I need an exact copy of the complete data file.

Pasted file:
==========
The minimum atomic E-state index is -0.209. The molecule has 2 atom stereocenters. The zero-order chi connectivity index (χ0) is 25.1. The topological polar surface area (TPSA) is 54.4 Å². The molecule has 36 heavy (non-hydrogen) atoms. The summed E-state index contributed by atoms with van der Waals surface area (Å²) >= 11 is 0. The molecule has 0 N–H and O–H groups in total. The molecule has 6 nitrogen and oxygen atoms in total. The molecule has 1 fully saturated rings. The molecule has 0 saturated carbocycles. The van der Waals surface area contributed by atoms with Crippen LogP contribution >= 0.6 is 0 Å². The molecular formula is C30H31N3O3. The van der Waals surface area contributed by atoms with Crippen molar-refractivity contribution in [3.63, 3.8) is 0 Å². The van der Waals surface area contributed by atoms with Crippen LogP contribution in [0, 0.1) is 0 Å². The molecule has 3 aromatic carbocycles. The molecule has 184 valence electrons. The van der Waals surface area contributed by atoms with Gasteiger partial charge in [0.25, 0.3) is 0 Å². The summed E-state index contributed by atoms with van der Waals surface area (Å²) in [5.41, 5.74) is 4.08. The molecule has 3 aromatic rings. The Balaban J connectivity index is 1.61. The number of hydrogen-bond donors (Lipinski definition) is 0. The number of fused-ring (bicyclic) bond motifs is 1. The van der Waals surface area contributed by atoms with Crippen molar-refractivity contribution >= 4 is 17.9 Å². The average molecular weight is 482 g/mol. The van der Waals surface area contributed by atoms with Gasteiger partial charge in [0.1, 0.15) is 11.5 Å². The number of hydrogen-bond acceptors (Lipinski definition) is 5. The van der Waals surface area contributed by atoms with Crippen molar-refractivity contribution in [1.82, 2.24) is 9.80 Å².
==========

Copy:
The minimum atomic E-state index is -0.209. The molecule has 2 atom stereocenters. The zero-order chi connectivity index (χ0) is 25.1. The topological polar surface area (TPSA) is 54.4 Å². The molecule has 36 heavy (non-hydrogen) atoms. The summed E-state index contributed by atoms with van der Waals surface area (Å²) >= 11 is 0. The molecule has 0 N–H and O–H groups in total. The molecule has 6 nitrogen and oxygen atoms in total. The molecule has 1 fully saturated rings. The molecule has 0 saturated carbocycles. The van der Waals surface area contributed by atoms with Crippen LogP contribution >= 0.6 is 0 Å². The molecular formula is C30H31N3O3. The van der Waals surface area contributed by atoms with Crippen molar-refractivity contribution in [3.63, 3.8) is 0 Å². The van der Waals surface area contributed by atoms with Crippen LogP contribution in [0, 0.1) is 0 Å². The molecule has 3 aromatic carbocycles. The molecule has 184 valence electrons. The van der Waals surface area contributed by atoms with Gasteiger partial charge in [0.25, 0.3) is 0 Å². The summed E-state index contributed by atoms with van der Waals surface area (Å²) in [5.41, 5.74) is 4.08. The molecule has 3 aromatic rings. The Balaban J connectivity index is 1.61. The number of hydrogen-bond donors (Lipinski definition) is 0. The number of fused-ring (bicyclic) bond motifs is 1. The van der Waals surface area contributed by atoms with Crippen molar-refractivity contribution >= 4 is 17.9 Å². The average molecular weight is 482 g/mol. The van der Waals surface area contributed by atoms with Gasteiger partial charge in [0.1, 0.15) is 11.5 Å². The number of hydrogen-bond acceptors (Lipinski definition) is 5. The van der Waals surface area contributed by atoms with Crippen molar-refractivity contribution in [1.82, 2.24) is 9.80 Å².